“If this could be done, constitutional guarantees, so carefully safeguarded against direct assault, are open to destruction by the indirect, but no less effective, process of requiring a surrender, which, though in form voluntary, in fact lacks none of the elements of compulsion. In reality, the carrier is given no choice, except a choice between the rock and the whirlpool–an option to forego a privilege which may be vital to his livelihood or submit to a requirement which may constitute an intolerable burden.”
And:
“This is much the same as what Das, C.J. said in In re: The Kerala Education Bill: No educational institutions can in actual practice be carried on without aid from the State and if they will not get it unless they surrender their rights, they will, by compulsion of financial necessities, be compelled to give up their rights under Article 30(1)“.
This last bit is particularly important, because the Aadhaar debate is framed around the access of poorer citizens to government benefits. For these citizens, those benefits are financial necessities. In Re Kerala Education Bill and Ahmedabad St Xavier’s College make it clear that by putting citizens in a position where they have to make a choice between a compelling financial necessity and the waiver of fundamental rights, the government is effectively giving them no choice at all, and is restricting their fundamental rights indirectly, by providing an illusion of choice and waiver. This logic applies squarely to the argument that privacy rights may be waived in order to access benefits linked to Aadhaar.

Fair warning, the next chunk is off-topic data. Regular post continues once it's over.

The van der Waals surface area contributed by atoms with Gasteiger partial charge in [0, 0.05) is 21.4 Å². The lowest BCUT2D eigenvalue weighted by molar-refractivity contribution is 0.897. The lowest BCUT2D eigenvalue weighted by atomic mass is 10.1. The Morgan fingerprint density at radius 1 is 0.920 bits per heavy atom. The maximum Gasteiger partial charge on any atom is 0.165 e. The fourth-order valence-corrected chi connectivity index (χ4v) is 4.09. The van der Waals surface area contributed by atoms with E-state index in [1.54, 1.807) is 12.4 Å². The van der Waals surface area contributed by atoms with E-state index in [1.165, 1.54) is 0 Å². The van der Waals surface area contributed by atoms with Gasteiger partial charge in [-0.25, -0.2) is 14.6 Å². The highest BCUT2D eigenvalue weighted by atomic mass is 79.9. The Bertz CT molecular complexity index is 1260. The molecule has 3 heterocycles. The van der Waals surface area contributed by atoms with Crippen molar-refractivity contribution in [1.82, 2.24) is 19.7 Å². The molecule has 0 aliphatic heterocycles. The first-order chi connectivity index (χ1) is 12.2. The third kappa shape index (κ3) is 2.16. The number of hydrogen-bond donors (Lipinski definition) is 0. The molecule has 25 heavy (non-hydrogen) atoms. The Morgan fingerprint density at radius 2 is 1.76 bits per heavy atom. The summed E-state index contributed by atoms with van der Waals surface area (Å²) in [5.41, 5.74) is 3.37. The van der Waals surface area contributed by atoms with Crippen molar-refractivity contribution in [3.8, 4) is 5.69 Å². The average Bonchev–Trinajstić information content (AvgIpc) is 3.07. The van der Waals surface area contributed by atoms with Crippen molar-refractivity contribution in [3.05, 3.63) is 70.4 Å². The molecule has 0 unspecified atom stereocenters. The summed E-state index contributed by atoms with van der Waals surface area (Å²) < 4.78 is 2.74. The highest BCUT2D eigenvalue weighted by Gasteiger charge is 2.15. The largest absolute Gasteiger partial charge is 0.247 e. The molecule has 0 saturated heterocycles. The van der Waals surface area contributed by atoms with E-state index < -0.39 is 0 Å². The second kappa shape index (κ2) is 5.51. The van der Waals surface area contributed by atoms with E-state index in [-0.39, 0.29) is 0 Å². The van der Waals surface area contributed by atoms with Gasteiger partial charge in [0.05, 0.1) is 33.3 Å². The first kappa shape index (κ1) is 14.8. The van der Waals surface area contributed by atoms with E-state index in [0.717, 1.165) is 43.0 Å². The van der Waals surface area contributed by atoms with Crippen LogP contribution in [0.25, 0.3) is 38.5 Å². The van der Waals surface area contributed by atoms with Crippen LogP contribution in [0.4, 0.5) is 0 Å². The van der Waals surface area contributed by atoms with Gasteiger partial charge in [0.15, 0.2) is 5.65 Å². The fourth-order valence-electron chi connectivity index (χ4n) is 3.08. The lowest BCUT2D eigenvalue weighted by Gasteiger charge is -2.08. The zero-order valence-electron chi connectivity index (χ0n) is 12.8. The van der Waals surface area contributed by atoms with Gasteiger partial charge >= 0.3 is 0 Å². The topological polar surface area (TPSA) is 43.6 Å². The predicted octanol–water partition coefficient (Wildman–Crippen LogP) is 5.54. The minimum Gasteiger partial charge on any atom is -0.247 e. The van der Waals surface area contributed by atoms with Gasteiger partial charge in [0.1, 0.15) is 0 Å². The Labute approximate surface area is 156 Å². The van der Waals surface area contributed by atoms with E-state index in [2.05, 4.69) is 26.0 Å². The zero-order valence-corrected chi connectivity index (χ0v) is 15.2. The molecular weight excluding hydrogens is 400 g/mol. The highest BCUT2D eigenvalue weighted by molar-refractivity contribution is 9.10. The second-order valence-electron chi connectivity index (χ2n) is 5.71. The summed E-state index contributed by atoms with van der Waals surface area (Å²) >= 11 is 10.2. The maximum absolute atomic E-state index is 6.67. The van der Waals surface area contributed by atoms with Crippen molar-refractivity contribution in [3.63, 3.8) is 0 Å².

Original author: gautambhatia1988